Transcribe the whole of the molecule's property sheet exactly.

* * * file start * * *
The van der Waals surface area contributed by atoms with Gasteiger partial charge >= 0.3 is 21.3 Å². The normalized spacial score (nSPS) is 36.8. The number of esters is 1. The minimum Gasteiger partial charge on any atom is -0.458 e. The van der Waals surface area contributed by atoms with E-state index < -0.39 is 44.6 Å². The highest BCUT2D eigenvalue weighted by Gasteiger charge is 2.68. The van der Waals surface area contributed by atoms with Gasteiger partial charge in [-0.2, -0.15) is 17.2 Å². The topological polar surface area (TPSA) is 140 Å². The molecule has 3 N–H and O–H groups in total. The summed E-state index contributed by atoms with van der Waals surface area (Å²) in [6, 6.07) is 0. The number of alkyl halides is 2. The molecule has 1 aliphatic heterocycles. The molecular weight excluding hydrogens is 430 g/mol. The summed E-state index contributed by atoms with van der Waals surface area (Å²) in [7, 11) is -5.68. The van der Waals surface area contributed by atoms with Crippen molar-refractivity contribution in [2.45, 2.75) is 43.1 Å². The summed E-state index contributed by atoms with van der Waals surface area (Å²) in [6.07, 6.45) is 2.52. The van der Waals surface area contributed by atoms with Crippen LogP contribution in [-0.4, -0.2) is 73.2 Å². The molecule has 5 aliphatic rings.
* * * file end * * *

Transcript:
The van der Waals surface area contributed by atoms with Gasteiger partial charge >= 0.3 is 21.3 Å². The normalized spacial score (nSPS) is 36.8. The number of esters is 1. The minimum Gasteiger partial charge on any atom is -0.458 e. The van der Waals surface area contributed by atoms with E-state index < -0.39 is 44.6 Å². The highest BCUT2D eigenvalue weighted by Gasteiger charge is 2.68. The van der Waals surface area contributed by atoms with Gasteiger partial charge in [-0.2, -0.15) is 17.2 Å². The topological polar surface area (TPSA) is 140 Å². The molecule has 3 N–H and O–H groups in total. The summed E-state index contributed by atoms with van der Waals surface area (Å²) in [6, 6.07) is 0. The number of alkyl halides is 2. The molecule has 1 aliphatic heterocycles. The molecular weight excluding hydrogens is 430 g/mol. The summed E-state index contributed by atoms with van der Waals surface area (Å²) in [7, 11) is -5.68. The van der Waals surface area contributed by atoms with Crippen molar-refractivity contribution in [2.45, 2.75) is 43.1 Å². The summed E-state index contributed by atoms with van der Waals surface area (Å²) in [6.07, 6.45) is 2.52. The van der Waals surface area contributed by atoms with Crippen LogP contribution in [-0.4, -0.2) is 73.2 Å². The molecule has 5 aliphatic rings.